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  • COP 21, Paris – 30 Nov – 11 Dec

    Posted on November 19, 2015

    The first in a series of blogs from Oliver Maurice

    In the aftermath of the horrific events last Friday in Paris, Monday afternoon was rather surreal. Firstly I took part in a teleconference organised by the Global Call for Climate Action, GCCA, (of which organisation INTO is a member) with over 60 people from around the world attending, to discuss ‘What you need to know about COP 21’. I then had to leave the meeting after three quarters of an hour to take part in a candle-lit vigil in my home town of Dieulefit, in southern France, to pay tribute to those who died in the massacre.
    The upshot of the teleconference was that the COP will be going ahead though the attendance of Observer organisations, NGO’s etc., may yet be affected. The proposed marches on 29 November and 12 December in Paris have not yet been banned but in view of the State of Emergency which has been declared and which may be extended to 3 months, there is a real prospect that they will be.
    Despite all of this there is a degree of optimism surrounding COP 21 that there will be some form of agreement reached in an attempt to limit global temperature rises to no more than 2° above pre-industrial levels, and hopefully less. Everything depends on the will of respective governments to leave fossil fuels in the ground and invest in renewables.
    As part of that process countries across the globe have committed to creating a new climate agreement by the conclusion of COP 21. In preparation, most countries have publicly outlined what post-2020 actions they propose to take under a new international agreement known as their Intended Nationally Determined Contributions (INDCs). The INDCs will largely determine whether the world achieves an ambitious 2015 agreement and is put on a path to a low-carbon, climate-resilient future. 150 countries so far have come forward with their INDCs but these will only limit global warming to 2.7°.
    In the light of the above, assuming that INTO is still able to be represented at COP 21, I will be there with Anika Molesworth, INTO Farms Project, for both weeks. In our delegation during the first week will be Andrew Potts, CEO of US ICOMOS and Keith Jones, Environmental Practices Advisor for Wales for the NT (EWNI). During the second week Anika and I will be joined by Alannah Ni Cheallaigh-Mhuiri, An Taisce and one other yet to be confirmed.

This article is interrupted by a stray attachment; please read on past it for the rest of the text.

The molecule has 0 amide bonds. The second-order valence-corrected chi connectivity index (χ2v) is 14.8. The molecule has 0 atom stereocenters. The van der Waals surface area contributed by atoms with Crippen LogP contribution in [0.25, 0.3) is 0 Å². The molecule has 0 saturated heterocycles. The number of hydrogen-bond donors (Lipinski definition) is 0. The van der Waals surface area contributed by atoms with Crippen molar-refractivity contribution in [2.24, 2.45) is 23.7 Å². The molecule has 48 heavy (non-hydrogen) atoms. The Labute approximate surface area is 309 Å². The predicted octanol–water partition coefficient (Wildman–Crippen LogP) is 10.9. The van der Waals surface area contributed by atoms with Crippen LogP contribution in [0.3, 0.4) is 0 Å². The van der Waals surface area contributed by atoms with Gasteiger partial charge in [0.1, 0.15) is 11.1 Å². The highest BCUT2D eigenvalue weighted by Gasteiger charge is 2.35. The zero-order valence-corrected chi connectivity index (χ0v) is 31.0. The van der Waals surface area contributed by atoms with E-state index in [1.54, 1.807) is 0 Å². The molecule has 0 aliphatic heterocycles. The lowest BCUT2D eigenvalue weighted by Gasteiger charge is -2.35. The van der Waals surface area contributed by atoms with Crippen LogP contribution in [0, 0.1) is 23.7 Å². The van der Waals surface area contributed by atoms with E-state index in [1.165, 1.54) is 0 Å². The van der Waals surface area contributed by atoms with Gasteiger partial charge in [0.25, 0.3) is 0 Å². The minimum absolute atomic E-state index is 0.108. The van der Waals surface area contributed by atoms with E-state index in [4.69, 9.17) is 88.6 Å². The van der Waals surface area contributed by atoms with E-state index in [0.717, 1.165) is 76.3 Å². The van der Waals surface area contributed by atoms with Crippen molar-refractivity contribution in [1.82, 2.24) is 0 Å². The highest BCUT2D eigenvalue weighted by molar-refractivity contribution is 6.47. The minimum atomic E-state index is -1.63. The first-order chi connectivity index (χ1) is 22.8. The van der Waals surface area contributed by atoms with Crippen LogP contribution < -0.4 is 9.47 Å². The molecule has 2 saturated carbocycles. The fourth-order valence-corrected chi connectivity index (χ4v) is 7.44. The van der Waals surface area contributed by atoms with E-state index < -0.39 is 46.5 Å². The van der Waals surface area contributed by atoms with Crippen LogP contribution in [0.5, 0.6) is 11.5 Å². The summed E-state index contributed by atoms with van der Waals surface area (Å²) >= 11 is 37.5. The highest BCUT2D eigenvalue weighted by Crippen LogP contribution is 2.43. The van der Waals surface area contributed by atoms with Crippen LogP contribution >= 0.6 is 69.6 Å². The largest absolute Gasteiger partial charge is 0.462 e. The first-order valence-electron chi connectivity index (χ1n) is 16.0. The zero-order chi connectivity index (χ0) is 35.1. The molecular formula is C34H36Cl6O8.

We will have a stand for the duration of the COP which will provide a useful base from which to advocate our concerns and the steps being taken by our members to mitigate against and adapt to the worst effects of climate change – sharing best practice with others. Any INTO member who wishes to to provide further examples of concerns or best practice please contact me : (olmaurice@aol.com or olmaurice1@gmail.com)
    Andrew Potts, through his contacts with ICOMOS France, has succeeded in organising a side event/ round-table discussion away from the conference centre at Le Bourget for those interested in cultural heritage, to examine how we might improve the treatment of cultural heritage in the IPCC 6th Assessment Report (AR6) through new collaborations among interested organisations. AR5 states that ‘Impacts, such as loss of ….cultural heritage and ecosystem services are difficult to value and monetize and thus they are poorly reflected in estimates of losses’.
    One of the speakers is a member of the IPCC Working Group Technical Support Unit
    In the build up to the COP I was invited last week, with 10 minutes notice, to take part in a live debate on French radio (in French !) about COP 21, why I was going and what part individuals might play to reduce global warming. Following on from that I have also been invited to take part in a Climate Forum over two days this weekend which will provide another opportunity to promote INTO and the great work in which our members are engaged.
    And finally today I have received an email from 350°.org from which I quote :
    « The upcoming Paris Climate Summit is, in a sense, a peace summit – perhaps the most important peace summit that has ever been held.
    We need global solidarity more than ever right now and that is, really, what this movement is about. Even as climate change fans the flames of conflict in many parts of the world – through drought, displacement, and other compounding factors – a global movement that transcends borders and cultural differences is rising up to confront this common existential threat »
    Let us hope for a brighter future.

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